“From the beginning of our careers, Gunny and I were both determined to work in the snow industry. Gunny has been involved in the snowsports world since the early 1990s when aspirations of a professional snowboard career led to him working as a snowboard patroller at Snow Summit, which made him the de facto park guy,” Genevieve told me. “From there he went on the become the Director of Snowboarding at Snow Summit, and at the same time, the X Games approached him about designing and building the first Winter X Games courses in 1997.”

In addition to SPT, from 2002 to 2011 Gunny was also the Vice President of Youth Market Development at Booth Creek Ski Holdings – the holding company that, at the time, owned and operated among seven total resorts, Northstar, Sierra-at-Tahoe and Bear Mountain. In 2009 Gunny became the snowboard sport organizer for Winter X Games and today SPT plays an expanded role with all X Games events with respect to athlete services, hospitality and assists with general development of aspects of both winter and summer events. In addition to the projects and services that SPT is known for, Gunny also serves in various capacities around the industry in the overall development of snowsports and action sports on a regional and global level.

Said Genevieve: “I started in ski school and eventually worked my way into various sales and marketing positions for Bear Mountain, Snow Summit, Sierra at Tahoe and Northstar. I started in customer service, marketing departments such as guest services, but eventually was able to focus on specific marketing disciplines like public relations, advertising, events, branding, content creation, direct marketing, social marketing, etc. Where my career has stemmed from an academic approach and background, Gunny’s has come through his passion and enthusiasm for bringing the experience to life.”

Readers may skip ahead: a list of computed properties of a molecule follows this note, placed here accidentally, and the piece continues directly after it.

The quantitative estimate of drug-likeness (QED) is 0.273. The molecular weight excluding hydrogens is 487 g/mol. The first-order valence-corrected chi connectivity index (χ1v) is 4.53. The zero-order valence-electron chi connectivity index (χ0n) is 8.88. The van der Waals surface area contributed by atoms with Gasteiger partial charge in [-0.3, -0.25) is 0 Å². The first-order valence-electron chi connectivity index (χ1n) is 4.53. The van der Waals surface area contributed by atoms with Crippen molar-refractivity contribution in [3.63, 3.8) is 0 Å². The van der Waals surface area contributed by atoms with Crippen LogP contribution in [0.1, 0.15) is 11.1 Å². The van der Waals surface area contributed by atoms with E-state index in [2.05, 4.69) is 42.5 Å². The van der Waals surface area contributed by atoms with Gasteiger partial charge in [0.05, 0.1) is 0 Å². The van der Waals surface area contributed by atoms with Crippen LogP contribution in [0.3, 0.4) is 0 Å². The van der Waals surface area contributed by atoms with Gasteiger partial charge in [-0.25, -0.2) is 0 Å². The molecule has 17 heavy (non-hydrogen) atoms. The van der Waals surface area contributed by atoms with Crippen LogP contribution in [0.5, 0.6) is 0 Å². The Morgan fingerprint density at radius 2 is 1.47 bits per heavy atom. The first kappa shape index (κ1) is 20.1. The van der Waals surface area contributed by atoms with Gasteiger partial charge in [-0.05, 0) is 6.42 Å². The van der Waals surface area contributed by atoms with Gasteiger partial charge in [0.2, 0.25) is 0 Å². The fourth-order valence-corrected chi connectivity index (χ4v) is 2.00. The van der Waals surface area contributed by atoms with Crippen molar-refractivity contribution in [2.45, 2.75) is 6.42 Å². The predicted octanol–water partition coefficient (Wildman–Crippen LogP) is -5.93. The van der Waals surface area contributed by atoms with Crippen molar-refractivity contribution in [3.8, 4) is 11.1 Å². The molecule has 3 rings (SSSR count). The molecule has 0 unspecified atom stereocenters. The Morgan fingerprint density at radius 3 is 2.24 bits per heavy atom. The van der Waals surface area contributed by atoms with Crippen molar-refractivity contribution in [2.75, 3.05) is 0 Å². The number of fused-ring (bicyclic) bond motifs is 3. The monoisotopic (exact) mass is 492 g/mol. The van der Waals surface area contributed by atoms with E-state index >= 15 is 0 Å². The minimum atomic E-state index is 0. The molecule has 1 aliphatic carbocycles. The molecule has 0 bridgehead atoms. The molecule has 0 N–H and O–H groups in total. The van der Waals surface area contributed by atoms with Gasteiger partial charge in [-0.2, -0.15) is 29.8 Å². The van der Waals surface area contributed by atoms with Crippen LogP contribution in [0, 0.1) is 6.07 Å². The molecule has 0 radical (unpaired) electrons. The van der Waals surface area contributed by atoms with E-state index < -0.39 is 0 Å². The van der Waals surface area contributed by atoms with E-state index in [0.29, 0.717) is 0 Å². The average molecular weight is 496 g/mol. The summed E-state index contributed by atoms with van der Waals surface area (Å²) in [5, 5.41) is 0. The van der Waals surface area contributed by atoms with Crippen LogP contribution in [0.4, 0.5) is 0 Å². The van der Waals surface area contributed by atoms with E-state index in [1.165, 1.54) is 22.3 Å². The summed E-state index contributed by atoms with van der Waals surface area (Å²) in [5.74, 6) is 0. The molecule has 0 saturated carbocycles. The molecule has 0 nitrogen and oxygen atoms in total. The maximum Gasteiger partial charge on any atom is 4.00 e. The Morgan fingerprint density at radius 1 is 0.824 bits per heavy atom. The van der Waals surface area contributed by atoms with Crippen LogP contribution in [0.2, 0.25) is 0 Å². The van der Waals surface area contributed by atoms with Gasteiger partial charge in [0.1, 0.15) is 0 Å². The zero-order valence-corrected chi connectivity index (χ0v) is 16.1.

“We believe that everyone in our industry must continue to evolve and work together to find new and creative ways to connect to participants,” she told me. “As barriers to entry increase, it’s all of our responsibilities to introduce new participants and continue to motivate past and current participants to engage in winter sports.  We got into this business because we love snowsports. And our aim is to work with our industry colleagues to collectively and continuously revitalize the experience as far and wide as possible.”